Additionally, the amount you have saved to put down on the home will influence the price of the house you want to buy. Ultimately, it’s always better to put 20% down to avoid PMI, so if there’s one house you can put 20% on and another you can only put 10% down on, and they’re both in good condition, it’s cheaper to buy the house that’s worth less. 

Closing Costs

Aside from the down payment, another cost you’re responsible for when taking out a home loan is the closing costs. Closing costs range from 2% to 5% of the home’s purchase price, depending on where you live. Therefore, if you buy a house worth $400,000, your clothing costs could be anywhere from $8,000 to $20,000. The more you’ll have to pay in closing costs, the less money you’ll have left over after purchasing a home. 

Pay Your Debts

You can buy a house no matter how much debt you have, as long as you’re making enough to cover your expenses and the mortgage payment. However, it’s easier to get approved by a lender if you pay off your debt before applying for pre-approval. Having a higher credit score will reduce your interest rate to help you save money on the purchase of a new home. 


Be Realistic

Ultimately, it’s best to understand how much you make before and after taxes before buying a home. Knowing your net income can help you understand how much you can afford to pay for a home. Once you know your net income, subtract all of your expenses. What you have left over is the highest amount you can pay on your monthly mortgage payment. Therefore, if you have $2,000 left over after subtracting your expenses from your net income, you can afford up to $2,000 on a mortgage. That being said, it’s best to avoid spending all of your income on your mortgage payments. Instead, aim for something that’s much cheaper so you can have some left over to put into savings.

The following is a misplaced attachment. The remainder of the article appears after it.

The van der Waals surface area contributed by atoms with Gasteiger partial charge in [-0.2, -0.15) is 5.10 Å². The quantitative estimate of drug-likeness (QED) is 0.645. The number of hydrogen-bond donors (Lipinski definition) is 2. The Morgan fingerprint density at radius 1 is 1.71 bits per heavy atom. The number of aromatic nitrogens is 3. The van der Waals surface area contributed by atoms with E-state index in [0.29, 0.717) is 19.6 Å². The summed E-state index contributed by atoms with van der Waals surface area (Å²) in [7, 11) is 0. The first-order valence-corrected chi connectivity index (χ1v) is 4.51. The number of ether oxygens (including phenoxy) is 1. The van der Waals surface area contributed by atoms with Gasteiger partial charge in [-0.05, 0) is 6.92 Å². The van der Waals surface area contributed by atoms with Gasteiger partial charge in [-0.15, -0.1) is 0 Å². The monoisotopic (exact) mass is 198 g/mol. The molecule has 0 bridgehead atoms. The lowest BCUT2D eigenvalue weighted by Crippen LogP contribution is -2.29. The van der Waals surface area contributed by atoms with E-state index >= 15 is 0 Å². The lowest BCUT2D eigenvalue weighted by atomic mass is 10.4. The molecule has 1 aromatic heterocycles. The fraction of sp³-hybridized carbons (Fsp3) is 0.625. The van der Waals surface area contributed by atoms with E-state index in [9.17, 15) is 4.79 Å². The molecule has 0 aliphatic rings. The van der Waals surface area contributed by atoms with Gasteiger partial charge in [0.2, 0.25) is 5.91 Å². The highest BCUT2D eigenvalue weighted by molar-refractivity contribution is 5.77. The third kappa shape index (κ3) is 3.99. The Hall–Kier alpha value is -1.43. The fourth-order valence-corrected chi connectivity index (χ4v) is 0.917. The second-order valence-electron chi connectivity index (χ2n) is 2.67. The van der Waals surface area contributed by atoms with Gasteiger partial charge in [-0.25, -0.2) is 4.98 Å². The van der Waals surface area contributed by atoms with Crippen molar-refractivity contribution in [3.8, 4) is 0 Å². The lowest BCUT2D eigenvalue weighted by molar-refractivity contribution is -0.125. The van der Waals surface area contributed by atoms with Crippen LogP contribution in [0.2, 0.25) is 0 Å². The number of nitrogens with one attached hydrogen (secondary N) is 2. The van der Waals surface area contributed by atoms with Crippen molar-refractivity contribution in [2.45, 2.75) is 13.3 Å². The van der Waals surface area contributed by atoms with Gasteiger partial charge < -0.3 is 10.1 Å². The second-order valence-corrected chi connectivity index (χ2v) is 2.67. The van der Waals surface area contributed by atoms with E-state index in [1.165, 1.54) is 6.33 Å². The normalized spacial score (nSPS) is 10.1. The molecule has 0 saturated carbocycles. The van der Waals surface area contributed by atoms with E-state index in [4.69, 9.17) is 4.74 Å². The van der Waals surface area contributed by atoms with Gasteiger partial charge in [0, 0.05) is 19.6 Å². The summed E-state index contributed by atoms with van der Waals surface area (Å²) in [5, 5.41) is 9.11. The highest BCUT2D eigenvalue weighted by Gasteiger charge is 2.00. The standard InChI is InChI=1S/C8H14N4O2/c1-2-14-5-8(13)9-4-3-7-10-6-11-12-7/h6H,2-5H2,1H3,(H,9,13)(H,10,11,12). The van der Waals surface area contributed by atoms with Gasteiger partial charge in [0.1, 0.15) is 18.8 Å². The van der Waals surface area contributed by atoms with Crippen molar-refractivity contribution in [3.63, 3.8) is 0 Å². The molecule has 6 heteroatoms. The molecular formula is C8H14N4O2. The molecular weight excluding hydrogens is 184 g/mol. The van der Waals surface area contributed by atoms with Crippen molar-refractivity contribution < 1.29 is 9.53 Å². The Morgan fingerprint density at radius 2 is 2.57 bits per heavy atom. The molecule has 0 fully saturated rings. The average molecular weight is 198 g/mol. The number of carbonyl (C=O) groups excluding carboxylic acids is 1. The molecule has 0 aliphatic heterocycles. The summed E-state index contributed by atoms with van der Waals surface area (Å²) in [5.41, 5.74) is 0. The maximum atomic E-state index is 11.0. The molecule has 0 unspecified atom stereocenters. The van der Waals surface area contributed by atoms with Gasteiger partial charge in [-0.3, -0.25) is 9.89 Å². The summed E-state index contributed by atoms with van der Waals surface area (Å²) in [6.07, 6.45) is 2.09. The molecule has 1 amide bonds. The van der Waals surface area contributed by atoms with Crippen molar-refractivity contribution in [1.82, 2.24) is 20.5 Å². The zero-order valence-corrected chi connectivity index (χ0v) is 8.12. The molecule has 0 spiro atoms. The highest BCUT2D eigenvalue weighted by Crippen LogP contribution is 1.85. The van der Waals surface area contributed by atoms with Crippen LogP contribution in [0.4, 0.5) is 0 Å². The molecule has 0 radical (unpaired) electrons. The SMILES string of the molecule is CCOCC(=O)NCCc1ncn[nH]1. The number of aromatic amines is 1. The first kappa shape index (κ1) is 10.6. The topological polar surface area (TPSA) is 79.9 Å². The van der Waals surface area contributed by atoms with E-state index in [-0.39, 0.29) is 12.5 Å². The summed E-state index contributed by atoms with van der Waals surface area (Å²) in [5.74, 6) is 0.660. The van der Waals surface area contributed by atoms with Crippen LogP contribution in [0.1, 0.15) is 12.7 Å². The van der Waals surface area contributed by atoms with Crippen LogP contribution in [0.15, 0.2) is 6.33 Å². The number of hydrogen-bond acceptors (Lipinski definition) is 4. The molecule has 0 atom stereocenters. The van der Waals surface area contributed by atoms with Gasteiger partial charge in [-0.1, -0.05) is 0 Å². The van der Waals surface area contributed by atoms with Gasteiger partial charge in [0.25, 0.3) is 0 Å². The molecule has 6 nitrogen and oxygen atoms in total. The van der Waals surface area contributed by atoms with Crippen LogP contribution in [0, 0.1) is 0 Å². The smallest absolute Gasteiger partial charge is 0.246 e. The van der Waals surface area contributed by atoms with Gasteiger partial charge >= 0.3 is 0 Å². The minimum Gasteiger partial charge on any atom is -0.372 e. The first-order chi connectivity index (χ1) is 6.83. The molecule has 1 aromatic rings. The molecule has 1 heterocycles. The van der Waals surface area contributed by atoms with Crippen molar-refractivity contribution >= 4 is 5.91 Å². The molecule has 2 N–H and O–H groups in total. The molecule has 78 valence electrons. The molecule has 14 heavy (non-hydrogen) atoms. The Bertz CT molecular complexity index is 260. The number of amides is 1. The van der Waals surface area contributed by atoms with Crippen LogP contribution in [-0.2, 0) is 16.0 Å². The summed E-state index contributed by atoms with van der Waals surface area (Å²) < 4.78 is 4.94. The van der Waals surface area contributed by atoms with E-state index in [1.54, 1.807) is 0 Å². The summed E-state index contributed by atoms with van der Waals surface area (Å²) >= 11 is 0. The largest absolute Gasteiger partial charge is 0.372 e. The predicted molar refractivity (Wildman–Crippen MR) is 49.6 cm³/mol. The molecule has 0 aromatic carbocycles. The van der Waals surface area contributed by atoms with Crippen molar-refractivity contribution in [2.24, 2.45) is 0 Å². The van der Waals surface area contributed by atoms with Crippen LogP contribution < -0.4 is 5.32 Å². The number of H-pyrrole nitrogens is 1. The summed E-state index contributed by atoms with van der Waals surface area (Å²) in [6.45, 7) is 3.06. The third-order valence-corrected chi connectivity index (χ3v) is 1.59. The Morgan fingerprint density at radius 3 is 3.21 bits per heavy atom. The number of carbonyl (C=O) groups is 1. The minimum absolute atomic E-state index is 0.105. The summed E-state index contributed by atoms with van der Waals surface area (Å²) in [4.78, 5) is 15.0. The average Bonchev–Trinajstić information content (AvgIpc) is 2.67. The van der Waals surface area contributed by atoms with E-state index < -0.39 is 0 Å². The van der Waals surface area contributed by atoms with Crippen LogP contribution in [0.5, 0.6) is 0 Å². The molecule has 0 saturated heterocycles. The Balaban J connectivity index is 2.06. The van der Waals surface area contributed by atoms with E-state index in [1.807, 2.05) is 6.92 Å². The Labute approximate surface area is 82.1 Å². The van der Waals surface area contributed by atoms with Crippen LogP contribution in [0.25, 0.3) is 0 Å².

What this means is that you need to be realistic when buying a house. Shopping for houses online is fun, but there’s no reason to look at houses you can’t afford. Instead, buy a house that you can realistically afford without getting too stressed worrying about expenses or other emergency purchases that might come up after you become a homeowner.

Check the Market

Before you start the pre-approval process, you should figure out if now is the right time to buy a home. There are buyers’ markets and seller’s markets, and buyers should try to buy a home when the prices are fairly low because there are fewer buyers than there are sellers. Of course, depending on what you can afford, any market could be the ideal market for you. That said, if the property you want is priced higher than similar homes in the area, your research may be able to help you negotiate a fair price. 

Final Thoughts for Buyers

Mortgage lenders are thorough when deciding whether or not you’re deserving of a home loan. However, they don’t know your finances as well as you do. When it comes to buying or building a home, never spend more than you can truly afford, and always take your income and expenses into account. When purchasing a home, you should have at least three to six months of expenses saved after the clothing costs to ensure you can afford your home now and in the future. 


Julia Olivas

Julia Olivas graduated from San Francisco State University with her B.A. in Communication Studies. She is a contributing writer at where she loves sharing her passion for digital marketing and content creation. Outside of writing, she loves cooking, reading, making art, and her pup Ruby.